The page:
Milanese painter, b. between 1470 and 1480; d. after 1530. The actual facts known respecting the life history of this delightful painter are very few. We are not even certain that his name was Luini, as he himself uses the Latin form Lovinus, and Vasari calls hiim in one place, del Lupino, and in another di Lupino. As Luini he has, however, been generally known, and his birth is stated to have taken place at Luino, where there still remain certain frescoes of simple work, said to have been amongst his earliest productions. All we do know about him is that in 1507 he was a master with many commissions, that in 1512 he was working at Chiravalle and Milan, that he is referred to in the archives of Legnano in 1516, that he was at work in the Great Monastery at Milan for Count Bentivoglio between 1522 and 1524, that he was at Saronno in 1525, that in 1529 and 1530 he was at work at Lugano and in the side chapel of the Great Monastery at Milan, and that he is said to have died, according to one authority in 1532, and according to another in 1533, whilst a manuscript preserved at Saronno seems to imply, although it does not actually state it as a fact, that Luini was alive and residing at that place in 1547. Beyond these facts everything is conjecture. The inhabitants of Luino point to an old house in an open space at the top of a steep road as his birthplace. They have called two of the streets of the town after his name, and there are three tradesmen in the place bearing the same name, and claiming direct descent from the painter.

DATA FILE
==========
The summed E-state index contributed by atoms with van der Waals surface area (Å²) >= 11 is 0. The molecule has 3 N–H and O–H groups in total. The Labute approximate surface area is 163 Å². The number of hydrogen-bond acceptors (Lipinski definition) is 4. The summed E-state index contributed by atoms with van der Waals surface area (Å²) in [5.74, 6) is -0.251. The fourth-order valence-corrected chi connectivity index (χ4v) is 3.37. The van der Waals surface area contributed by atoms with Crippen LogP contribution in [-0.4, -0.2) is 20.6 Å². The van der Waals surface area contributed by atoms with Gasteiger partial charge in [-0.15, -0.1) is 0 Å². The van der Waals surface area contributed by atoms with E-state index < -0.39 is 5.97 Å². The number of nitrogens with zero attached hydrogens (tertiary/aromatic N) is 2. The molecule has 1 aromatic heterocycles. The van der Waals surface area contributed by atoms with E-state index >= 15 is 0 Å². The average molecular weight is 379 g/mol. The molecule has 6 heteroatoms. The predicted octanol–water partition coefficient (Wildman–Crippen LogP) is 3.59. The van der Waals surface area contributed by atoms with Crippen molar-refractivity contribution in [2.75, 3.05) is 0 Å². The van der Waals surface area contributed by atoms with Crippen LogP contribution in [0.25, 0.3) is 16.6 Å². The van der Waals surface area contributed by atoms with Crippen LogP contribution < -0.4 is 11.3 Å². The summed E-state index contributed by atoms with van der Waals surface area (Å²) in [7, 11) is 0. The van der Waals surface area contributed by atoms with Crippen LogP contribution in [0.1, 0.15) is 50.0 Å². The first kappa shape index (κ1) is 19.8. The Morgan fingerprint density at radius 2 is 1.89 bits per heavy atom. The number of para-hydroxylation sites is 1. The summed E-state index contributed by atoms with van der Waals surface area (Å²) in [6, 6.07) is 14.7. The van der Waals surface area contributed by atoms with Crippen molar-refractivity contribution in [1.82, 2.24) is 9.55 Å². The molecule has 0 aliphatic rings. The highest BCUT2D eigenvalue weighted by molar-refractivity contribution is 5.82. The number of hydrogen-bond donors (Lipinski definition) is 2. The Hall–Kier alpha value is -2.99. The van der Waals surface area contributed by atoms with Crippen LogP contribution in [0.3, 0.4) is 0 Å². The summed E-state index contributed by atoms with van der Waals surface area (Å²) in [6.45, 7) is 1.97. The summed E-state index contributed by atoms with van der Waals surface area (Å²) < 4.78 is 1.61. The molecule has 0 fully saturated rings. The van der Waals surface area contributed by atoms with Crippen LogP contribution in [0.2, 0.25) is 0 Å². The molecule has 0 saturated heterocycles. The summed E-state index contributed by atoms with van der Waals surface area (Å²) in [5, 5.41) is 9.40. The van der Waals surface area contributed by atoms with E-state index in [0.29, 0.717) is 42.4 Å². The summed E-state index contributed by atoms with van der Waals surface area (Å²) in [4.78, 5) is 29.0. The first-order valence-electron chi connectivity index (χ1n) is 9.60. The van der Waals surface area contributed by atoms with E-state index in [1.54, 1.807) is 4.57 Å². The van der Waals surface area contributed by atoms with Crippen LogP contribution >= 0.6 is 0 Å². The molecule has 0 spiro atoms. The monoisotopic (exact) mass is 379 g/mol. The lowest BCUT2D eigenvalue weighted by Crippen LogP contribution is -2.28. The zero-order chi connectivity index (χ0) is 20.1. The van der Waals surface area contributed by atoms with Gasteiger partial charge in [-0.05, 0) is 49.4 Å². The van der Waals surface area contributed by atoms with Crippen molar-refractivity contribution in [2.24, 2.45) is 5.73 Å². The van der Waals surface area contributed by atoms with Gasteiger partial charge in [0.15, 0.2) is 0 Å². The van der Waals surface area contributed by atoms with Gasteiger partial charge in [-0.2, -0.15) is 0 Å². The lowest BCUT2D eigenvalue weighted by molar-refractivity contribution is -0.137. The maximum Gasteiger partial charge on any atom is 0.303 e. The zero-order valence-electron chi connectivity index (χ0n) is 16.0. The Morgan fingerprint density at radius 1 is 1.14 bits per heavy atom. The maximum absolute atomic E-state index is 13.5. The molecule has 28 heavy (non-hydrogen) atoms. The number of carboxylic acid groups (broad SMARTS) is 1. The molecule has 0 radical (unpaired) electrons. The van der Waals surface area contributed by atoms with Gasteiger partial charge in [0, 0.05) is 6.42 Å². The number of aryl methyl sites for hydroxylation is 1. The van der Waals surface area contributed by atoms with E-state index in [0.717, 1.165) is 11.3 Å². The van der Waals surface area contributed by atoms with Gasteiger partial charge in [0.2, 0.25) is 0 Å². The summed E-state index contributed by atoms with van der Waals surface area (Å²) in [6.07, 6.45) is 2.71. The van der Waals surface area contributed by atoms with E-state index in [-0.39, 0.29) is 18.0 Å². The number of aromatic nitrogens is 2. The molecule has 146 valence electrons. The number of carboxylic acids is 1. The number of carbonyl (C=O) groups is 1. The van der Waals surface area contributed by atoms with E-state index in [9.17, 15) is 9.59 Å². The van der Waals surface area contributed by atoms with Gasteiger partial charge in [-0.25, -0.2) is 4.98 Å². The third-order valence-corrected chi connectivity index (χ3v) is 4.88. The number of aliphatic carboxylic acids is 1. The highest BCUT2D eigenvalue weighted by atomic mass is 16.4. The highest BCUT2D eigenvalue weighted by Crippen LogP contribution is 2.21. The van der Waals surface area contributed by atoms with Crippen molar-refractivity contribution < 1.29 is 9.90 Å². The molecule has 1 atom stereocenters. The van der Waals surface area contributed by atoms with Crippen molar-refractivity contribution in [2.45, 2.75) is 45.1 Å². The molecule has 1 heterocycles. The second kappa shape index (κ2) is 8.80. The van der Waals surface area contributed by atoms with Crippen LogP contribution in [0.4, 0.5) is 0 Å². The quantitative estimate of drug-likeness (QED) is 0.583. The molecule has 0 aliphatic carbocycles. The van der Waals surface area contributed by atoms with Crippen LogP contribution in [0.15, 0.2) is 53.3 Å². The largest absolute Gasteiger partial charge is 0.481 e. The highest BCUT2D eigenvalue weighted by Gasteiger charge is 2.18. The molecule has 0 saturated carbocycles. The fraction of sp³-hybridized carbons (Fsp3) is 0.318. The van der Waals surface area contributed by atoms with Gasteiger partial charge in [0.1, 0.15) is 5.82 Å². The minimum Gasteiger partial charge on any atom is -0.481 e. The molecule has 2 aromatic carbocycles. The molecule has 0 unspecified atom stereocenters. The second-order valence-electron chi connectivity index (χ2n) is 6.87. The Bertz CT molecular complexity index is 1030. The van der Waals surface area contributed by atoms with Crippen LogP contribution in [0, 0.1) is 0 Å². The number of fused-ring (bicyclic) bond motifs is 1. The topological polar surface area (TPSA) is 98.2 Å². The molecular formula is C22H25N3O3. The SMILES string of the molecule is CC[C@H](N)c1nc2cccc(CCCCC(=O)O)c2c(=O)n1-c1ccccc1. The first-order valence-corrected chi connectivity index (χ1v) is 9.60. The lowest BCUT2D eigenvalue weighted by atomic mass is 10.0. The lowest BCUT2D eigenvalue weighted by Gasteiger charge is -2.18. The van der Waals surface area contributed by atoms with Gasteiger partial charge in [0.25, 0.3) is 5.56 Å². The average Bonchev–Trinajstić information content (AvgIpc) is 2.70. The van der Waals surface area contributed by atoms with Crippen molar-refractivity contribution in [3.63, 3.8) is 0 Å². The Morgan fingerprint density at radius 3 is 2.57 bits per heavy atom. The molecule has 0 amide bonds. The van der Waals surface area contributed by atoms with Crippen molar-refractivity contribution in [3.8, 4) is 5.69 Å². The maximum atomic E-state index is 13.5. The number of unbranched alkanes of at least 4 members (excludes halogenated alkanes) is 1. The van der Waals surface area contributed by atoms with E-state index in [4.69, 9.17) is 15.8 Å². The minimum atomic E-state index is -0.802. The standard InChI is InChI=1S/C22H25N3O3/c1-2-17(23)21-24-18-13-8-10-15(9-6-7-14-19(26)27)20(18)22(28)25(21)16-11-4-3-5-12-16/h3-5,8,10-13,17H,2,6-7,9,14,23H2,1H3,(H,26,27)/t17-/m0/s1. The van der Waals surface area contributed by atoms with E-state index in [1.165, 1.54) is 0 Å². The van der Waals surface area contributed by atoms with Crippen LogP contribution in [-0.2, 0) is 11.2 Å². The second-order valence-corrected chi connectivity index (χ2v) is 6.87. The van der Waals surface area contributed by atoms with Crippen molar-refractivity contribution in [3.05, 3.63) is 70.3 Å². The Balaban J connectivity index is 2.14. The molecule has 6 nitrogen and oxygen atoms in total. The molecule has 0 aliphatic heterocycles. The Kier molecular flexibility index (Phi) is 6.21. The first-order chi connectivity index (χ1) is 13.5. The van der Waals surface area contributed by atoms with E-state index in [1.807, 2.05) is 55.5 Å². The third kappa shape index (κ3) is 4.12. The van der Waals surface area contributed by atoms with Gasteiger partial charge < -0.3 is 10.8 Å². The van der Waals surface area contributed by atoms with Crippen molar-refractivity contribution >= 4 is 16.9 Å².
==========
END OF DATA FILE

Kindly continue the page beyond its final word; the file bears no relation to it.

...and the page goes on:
The frescoes in Luino are characteristic of the painter's work in many respects, exemplifying his strange faults of composition, but possessing a general sense of immaturity, and there seems considerable probability that the Luino traditions respecting them and the birth of the painter, are accurate. We have no evidence that he was a pupil of Leonardo. Influenced, of course, he was by the great painter, and in certain respects–more particularly in his "Christ crowned with Thorns" at Milan, and in certain pictures of the Virgin and Child, notably those at Saronno–he comes exceedingly close in style to Leonardo, while in colouring, design, effect of relief, and depth of feeling, he approaches more nearly to that master than any other artist of the period. His works, however, show a sweetness and an intense fervour of devotion marking them out from those of Leonardo. There is no sign of the mysterious Leonardo smile, nor of the semi-pagan quality which at times is so marked in Leonardo's female figures. Luini was evidently not a philosopher nor a man of deep intellectual discernment, but one of sweet disposition, simple mind, and lofty religious belief. He lacked, no doubt, coherence and skill in composition where many figures are required, but he possessed to a supreme degree the power to create emotion, and to produce upon those who looked at his pictures the still, quiet, religious quality at which he aimed. His earliest fresco work was probably that done for the Casa Pelucca near Monza, now to be seen either in the Brera, the Louvre, or in one or two private collections, one fragment only remaining at the villa itself. Some of his most beautiful frescoes were included in this scheme of decoration. Probably after this work came the various frescoes done for churches and monasteries at Milan, now to be seen in the Brera, because the religious houses in question have either been closed or destroyed. One of the most important is the Madonna with St. Anthony and St. Barbara, signed with the Latin signature and dated 1521.